We're long overdue for some new music, so here’s entertainment editor John Turnbull with some reviews to brighten your weekend!

New Album from a New Artist

Red Bee: Silent Enemy

Blue Mountains three-piece Red Bee got together almost ten years ago, although there’s a fair chance that bassist Jim Silk and singer/guitarist Daniel Silk have known each other for a little longer than that, considering that they’re brothers. When they met drummer Ian Dunn, the trio was complete, drawn together by a love of hard rock and a desire to make some noise.

Influenced as youngsters by bands like Mr Bungle and The Dillinger Escape Plan, Red Bee released their debut album, Ictus, in 2012. Recorded live in the studio, the album was a cracker, blending heavy guitars, a tight rhythm section and howling vocals into a blistering combination. The fact that it took the band six years to record their follow up is a testament to their attention to detail — every song on Silent Enemy has its own distinct sound.

From a sonic perspective, Silent Enemy is like a stealth bomber, sneaking up on you and then destroying your eardrums with an unrelenting deluge of riffs. It’s a nice change to hear metal sung in an Australian accent, avoiding the temptation to adopt an American twang fallen into by many heavy Australian bands.

If you like your rock heavy and distinctly Australian, check out Silent Enemy and catch Red Bee next time they’re on tour — I’ve got a feeling that this album is going to sound great live.

Standout tracks: Lotus-Eater, Silent Enemy, Chasing Shadows

Sample lyric: “Everybody’s waiting, still anticipating your move” (Silent Enemy)

Verdict: 8/10 — music to bang your head to.

New Album from a newly Solo Artist

Mike Shinoda: Post Traumatic

For those unfamiliar with Mike Shinoda, he was one of the founding members of Linkin Park, the pioneering rock/rap group that came to an unfortunate end last year with the suicide of singer Chester Bennington. The group rose to fame at the height of the Nu-Metal fad, with debut album Hybrid Theory, but managed to reinvent themselves across subsequent years and another half-dozen studio albums.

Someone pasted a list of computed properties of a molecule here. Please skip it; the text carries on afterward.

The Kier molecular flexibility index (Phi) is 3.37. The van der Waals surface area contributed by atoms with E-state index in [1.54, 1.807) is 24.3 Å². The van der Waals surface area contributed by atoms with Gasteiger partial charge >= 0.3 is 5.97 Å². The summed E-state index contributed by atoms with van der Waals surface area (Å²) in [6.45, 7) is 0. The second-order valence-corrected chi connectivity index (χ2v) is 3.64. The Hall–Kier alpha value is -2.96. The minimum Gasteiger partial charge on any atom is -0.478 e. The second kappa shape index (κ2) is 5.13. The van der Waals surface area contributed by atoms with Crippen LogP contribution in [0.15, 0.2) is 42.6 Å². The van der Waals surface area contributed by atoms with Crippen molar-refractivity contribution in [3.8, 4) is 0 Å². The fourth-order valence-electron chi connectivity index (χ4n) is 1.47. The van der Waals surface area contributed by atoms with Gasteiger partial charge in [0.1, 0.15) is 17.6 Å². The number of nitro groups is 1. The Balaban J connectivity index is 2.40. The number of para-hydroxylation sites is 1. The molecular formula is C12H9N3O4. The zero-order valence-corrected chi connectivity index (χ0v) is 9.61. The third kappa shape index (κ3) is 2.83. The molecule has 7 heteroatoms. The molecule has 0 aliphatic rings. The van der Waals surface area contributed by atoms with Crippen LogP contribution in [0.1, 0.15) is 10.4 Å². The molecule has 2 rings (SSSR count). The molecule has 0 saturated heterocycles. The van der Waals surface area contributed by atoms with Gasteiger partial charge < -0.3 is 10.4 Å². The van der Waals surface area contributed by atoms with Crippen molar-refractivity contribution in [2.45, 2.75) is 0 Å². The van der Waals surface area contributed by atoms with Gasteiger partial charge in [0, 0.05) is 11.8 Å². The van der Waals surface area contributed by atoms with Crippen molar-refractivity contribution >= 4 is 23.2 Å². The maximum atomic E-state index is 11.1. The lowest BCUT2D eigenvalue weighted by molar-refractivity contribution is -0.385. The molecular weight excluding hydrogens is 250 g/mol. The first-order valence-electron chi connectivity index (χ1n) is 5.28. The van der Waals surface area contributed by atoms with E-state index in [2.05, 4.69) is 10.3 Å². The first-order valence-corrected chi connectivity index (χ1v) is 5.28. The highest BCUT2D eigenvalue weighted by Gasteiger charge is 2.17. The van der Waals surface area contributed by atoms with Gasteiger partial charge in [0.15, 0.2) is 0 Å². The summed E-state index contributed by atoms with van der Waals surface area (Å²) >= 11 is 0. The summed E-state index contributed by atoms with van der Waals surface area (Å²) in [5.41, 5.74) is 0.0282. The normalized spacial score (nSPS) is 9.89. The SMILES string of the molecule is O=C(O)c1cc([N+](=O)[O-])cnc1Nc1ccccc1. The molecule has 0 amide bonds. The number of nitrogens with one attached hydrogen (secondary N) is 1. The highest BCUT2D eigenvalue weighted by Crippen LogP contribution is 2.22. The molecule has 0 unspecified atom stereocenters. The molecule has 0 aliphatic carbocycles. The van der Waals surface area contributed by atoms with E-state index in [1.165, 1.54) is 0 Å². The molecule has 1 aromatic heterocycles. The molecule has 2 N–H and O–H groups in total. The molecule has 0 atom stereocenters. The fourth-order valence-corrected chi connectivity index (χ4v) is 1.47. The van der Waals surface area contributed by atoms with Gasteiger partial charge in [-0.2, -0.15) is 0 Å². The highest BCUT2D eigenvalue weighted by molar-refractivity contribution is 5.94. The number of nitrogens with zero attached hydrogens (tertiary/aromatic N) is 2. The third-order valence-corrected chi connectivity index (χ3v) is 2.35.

Shinoda was the rapper in Linkin Park, and part of their appeal was the juxtaposition of his raps and Bennington’s exceptional singing, alternating between haunting melodies and harrowing screams. How would an album without that contrast, I wondered; would Shinoda now be like every other rapper out there? After listening, I’m still not sure.

The spectre of Bennington is evident on almost every track on Post Traumatic, the album bookended with snippets of phone messages to Shinoda from friends and well-wishers following his friend’s death. The album starts strongly with the confessional Place to Start and the vaguely industrial Over Again, but it isn’t before long that Shinoda starts to repeat himself both lyrically and sonically.

If you’re a die-hard Linkin Park fan, then I’m sure you’ll find something to like on Post Traumatic, but I think the best thing for Mike Shinoda would be to find a new band and start again — he may not have the chops to sustain a solo career.

Standout tracks: Place to Start, About You, Nothing Makes Sense Anymore

Sample lyric: “Am I part of a vision made by somebody else?” (Place to Start)

Verdict: 6/10 — hard to listen to without thinking of who is missing.

Album I expect to Suck

Kanye West: ye